• R M

          Yes, I am aware of that. Never the less, he was convicted of all those charges.

        • Joe

          @RM – “According to court documents, Vaughn started wrestling the boy, then kissed him and tried to grope him.”

          Perhaps then the problem is that kissing and trying to grope a teenager and making an inappropriate comment is “corruption of minors, unlawful contact with a minor, indecent assault of a person less than 16 years old, and attempted indecent assault of a person under 16”.

          But the SS Insanity sailed quite a while ago. Here is a woman getting LIFE for having a 13 year old touch her over her sweater.

          The sentencing hearing can be found on YouTube. The defending attorney pointed out that she would have gotten less had she murdered the same kid. If that does not shock the conscience I do not know what will.

          This society has lost all sense of measure.

  5. E

    I greatly fear that airlines will become the next airBnB or Comfort Inn, disallowing people on the registry. Is there a way to be proactive on this? FBI having a big hoopla at an airport due to 68 assaults. Divide that into the number of people who flew the same year and I bet the rate is AS LOW as assaults are on the ground.

    • R M

      I interesting… that link goes to a Baltimore Sun article date June 18, 2018, with a link supposedly validate that “The number of reported sexual assaults aboard airplanes has grown by nearly two-thirds in recent years, according to the FBI.” That link is another Baltimore Sun article with no date references that the FBI said it. The “show more” link on the second article goes back to the first article.

      Is this paper desperate for clicks?

      • E

        Didn’t notice that yesterday, but I did look up how many passengers fly in the US. According to the FAA, it’s 2.5 MILLION PER DAY. Link below. That’s 912 million people per year on flights. 68 sexual assaults, a “two thirds increase” in sexual assaults reported by the FBI.

        Excuse me: 68 assaults in a year in which 912 million people were flown?? How is this even remotely a problem?

        BTW, many passengers would be repeat passengers, of course, but that shouldn’t matter in this tally. The 68 would be divided into the total possible victims, so someone flying 20 times would be 20 of those numbers. I think that makes sense but I didn’t do too well in my stats class.

  6. TS

    We’ve discussed this topic before here and it has tones of relevance to registration when you read what Gorsuch says in it. This will be a big outcome IMO.

    Supreme Court Will Decide If Civil Forfeiture Is Unconstitutional, Violates The Eighth Amendment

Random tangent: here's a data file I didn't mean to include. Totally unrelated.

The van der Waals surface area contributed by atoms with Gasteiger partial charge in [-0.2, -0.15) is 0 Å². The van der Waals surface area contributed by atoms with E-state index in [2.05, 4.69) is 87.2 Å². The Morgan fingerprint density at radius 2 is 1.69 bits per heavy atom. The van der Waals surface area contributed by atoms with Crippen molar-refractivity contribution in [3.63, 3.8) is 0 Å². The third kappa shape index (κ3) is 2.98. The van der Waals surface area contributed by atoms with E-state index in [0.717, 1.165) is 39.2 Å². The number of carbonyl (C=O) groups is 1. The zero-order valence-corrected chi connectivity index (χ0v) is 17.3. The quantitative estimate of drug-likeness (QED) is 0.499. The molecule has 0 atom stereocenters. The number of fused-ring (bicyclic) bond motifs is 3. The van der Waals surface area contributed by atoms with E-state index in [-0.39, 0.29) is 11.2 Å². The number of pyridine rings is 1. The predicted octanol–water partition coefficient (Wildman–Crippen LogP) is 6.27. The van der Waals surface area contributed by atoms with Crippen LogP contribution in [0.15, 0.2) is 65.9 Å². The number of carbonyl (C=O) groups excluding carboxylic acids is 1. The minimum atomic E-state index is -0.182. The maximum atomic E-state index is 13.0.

• David

      “If the severity of the consequences counts when deciding the standard of review,” he (Chief Justice Gorsuch) wrote, “shouldn’t we also take account of the fact that today’s civil laws regularly impose penalties far more severe than those found in many criminal statutes?”
      And not only are “punitive civil sanctions…rapidly expanding,” they are “sometimes more severely punitive than the parallel criminal sanctions for the same conduct.”
      I applaud you, Chief Justice Gorsuch. You certainly argue some excellent points, sir! Now, how about we start applying those same thoughts to problems such as the unconstitutional retroactive application of SORNA laws?

      • Lake County

        I’ve been impressed with Gorsuch since his nomination hearings. Most everything I’ve seen him say or written has made me optimistic that he will be our best bet. This may be one nomination that Trump got right. Fortunately he doesn’t have to worry about loosing his job if he rules in our favor.

  7. mike r

    I finally got an answer back from that other civil rights org. I am so tired of hearing the same old crap I sent them the following in response to the following. I will not be so rude as to eliminate any possibility of help but I am also not being so frigging nice about it anymore.

    Joe Martyak
    Jun 18 at 6:52 PM

    Dear Michael,
    Thank you for contacting us. Our amicus brief for the case Gundy v. United States focuses on process issues that we believe violate the separation of powers among the legislative, judicial, and executive branches of government. We are not involved in the particular merits of the Sex Offender Registration and Notification Act (SORNA), nor with the merits of individual cases related thereto.

    While we fully appreciate the seriousness of your situation and the ramifications of each case, we are not in the position of providing legal counsel for other cases involving SORNA.

    We hope you are able to obtain appropriate counsel to assist you.

    Joe Martyak
    Director of Communications
    New Civil Liberties Alliance

    Sent them the following:

    Same old story. I guess we have no civil rights organizations left in this country when it comes to ex-sex-offenders. Well, hopefully for the sake of our country I, a Pro Se litigant, will have to prevail. Thanks anyways.

  8. TS

    In other news, USA pulls out of UN human rights council.


    Can’t take care of their own to begin with…

  9. Double A

    I’m a registrant, but I’m not on the website. I was wondering if any registrant similar to me has recently applied for a job at a big box store like Target or Home Depot and been hired for employment?

    • David

      Here’s my employment tip for you, Double A: if, while job hunting, you have an application that requests information about felony convictions, use your case number and penal statute numbers. If at all possible, avoid using any words in connection with your conviction(s) – especially words such as “lewd”, “sexual”, “statutory”, etc. The HR department might just ignore the conviction or breeze over it, rather than look up what the statute numbers actually mean.